I'm back from a summer of relaxation, commotion, and confusion. Didja miss me?
When last we left off, our hero (that's me) was being transferred once again to another campus. (For those keeping score, that means that in this district I've been at School A for seven years, School B for only one, and now I'm starting my first year at School C.)
A blogging friend and former colleague of mine has created a pseudonym for his school, and I think that may be necessary here. I may not blog a whole lot about the site itself--I don't want to get found out and fired, after all--but it'll be easier than typing "School-Which-Must-Not-Be-Named" all the time.
Therefore, I now work at Phoenix High School. This is not related to the City of Phoenix in any way (especially not since the campus is, like, six blocks from the beach); the school is just completing some construction--which will still continue for the next month or so--and the name may be physically appropriate given that the new buildings have grown from the ashes of the old. This blog is devoted more to concepts and educational theory anyway, so it shouldn't be a problem.
Remember, though, that my prior two schools in this district employed me as a middle school assistant principal. I'm now the AP at a high school.
I'm going, as they say in baseball, to the show.
I caught my wandering, daydreaming mind today--in the midst of the first-day-back-for-teachers-so-let's-hold-a-big-old-meeting meeting--drifting toward a large cloud of insecurity. I've always wanted to be a high school AP, I've been training to be a high school AP, and I've dabbled a bit in the duties of a high school AP, . . . . but am I ready for this? I'll be the sole administrator incharge of discipline for a campus of over 2000 students. I'll be in charge of campus safety, technology, and attendance. These are all tasks I've handled before, so it's clear I have some experience.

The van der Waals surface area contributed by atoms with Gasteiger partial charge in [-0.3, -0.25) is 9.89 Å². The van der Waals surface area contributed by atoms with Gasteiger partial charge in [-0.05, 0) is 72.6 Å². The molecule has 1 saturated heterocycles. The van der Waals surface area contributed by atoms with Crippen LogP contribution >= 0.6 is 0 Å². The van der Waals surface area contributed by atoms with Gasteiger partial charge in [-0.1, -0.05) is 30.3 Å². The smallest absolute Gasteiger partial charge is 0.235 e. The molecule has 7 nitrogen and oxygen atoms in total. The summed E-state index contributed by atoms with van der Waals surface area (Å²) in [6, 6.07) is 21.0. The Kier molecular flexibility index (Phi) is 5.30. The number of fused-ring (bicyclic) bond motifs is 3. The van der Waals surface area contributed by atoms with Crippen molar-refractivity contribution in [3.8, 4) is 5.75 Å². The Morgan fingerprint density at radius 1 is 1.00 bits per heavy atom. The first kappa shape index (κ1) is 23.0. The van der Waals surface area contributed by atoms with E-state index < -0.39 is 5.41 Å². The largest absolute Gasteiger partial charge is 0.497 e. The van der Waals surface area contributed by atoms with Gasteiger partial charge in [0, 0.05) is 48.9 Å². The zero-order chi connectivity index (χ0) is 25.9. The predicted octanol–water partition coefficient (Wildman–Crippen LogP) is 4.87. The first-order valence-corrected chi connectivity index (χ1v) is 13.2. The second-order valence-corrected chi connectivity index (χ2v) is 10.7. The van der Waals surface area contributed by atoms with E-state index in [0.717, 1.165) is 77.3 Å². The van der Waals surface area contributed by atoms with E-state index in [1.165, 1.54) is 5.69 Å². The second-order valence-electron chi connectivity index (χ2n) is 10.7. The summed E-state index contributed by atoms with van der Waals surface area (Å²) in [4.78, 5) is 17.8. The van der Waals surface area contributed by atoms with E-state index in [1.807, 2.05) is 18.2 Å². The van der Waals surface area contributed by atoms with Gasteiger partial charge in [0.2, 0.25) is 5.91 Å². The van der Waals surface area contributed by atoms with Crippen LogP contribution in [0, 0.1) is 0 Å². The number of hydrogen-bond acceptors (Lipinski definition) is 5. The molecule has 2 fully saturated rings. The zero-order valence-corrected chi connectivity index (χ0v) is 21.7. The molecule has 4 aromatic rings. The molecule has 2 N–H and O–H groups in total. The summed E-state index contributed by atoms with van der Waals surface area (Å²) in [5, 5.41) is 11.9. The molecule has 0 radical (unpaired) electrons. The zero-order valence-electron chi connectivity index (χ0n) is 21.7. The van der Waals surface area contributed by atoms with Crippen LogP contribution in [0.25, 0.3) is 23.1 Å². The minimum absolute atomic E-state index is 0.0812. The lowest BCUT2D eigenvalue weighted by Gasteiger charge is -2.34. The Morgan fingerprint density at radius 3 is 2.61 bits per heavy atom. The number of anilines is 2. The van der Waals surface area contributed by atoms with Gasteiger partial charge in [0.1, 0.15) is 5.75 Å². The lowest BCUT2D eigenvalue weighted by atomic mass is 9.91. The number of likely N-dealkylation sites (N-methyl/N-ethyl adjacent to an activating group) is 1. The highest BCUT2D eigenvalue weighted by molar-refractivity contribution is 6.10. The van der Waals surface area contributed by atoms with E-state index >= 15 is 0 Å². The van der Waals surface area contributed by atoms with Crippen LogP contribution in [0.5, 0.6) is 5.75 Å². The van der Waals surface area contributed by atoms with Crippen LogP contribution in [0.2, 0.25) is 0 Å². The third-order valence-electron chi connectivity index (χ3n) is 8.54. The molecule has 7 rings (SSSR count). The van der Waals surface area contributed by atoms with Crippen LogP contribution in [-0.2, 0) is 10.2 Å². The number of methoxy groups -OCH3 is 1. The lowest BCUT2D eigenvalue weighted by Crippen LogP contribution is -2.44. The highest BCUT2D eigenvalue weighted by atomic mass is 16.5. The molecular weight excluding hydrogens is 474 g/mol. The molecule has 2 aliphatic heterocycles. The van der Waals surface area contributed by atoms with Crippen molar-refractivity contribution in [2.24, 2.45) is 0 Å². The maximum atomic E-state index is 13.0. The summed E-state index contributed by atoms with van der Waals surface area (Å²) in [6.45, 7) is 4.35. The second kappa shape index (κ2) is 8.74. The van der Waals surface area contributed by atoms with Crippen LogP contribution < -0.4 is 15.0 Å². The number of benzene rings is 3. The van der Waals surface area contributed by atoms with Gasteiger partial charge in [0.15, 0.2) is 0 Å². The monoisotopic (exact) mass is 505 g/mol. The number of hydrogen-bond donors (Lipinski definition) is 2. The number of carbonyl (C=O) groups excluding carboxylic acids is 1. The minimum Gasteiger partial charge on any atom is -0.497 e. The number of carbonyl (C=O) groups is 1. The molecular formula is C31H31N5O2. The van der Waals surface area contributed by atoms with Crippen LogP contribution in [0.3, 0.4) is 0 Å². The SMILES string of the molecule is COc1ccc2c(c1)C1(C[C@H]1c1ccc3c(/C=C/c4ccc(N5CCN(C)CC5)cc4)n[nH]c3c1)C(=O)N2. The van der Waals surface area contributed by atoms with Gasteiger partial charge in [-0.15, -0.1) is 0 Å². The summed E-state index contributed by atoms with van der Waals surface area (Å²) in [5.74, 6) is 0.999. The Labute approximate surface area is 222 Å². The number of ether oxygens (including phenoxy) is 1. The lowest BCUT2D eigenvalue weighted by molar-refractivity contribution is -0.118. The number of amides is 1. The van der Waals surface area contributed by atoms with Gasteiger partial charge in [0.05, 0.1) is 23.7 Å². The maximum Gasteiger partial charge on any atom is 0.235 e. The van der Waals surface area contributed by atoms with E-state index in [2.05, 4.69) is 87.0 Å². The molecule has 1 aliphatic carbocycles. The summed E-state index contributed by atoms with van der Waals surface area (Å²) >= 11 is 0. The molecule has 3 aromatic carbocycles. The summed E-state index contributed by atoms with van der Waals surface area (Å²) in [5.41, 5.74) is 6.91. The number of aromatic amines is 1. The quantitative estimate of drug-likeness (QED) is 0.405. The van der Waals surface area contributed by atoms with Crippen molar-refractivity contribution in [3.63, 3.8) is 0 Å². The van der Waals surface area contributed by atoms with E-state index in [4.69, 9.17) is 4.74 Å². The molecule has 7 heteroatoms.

I think my main problem is that I must now perform for yet another principal, one whose perspectives, attitudes, and managerial processes I've not yet completely learned. It's kinda hard to impress someone you don't know how to impress.
After speaking with my family about it over dinner, I discovered two things. One is that I have a professional strain of first-day-of-school jitters, nothing more. The other is that there was once a time in my life--not as long ago as some would think--where this feeling of insecurity was the norm and confidence was rare; it's the opposite now, and it's a great feeling.
As my son suggests, let my Dr. Pepper hat's embroidery be my guide:
"Be You: Do What You Do."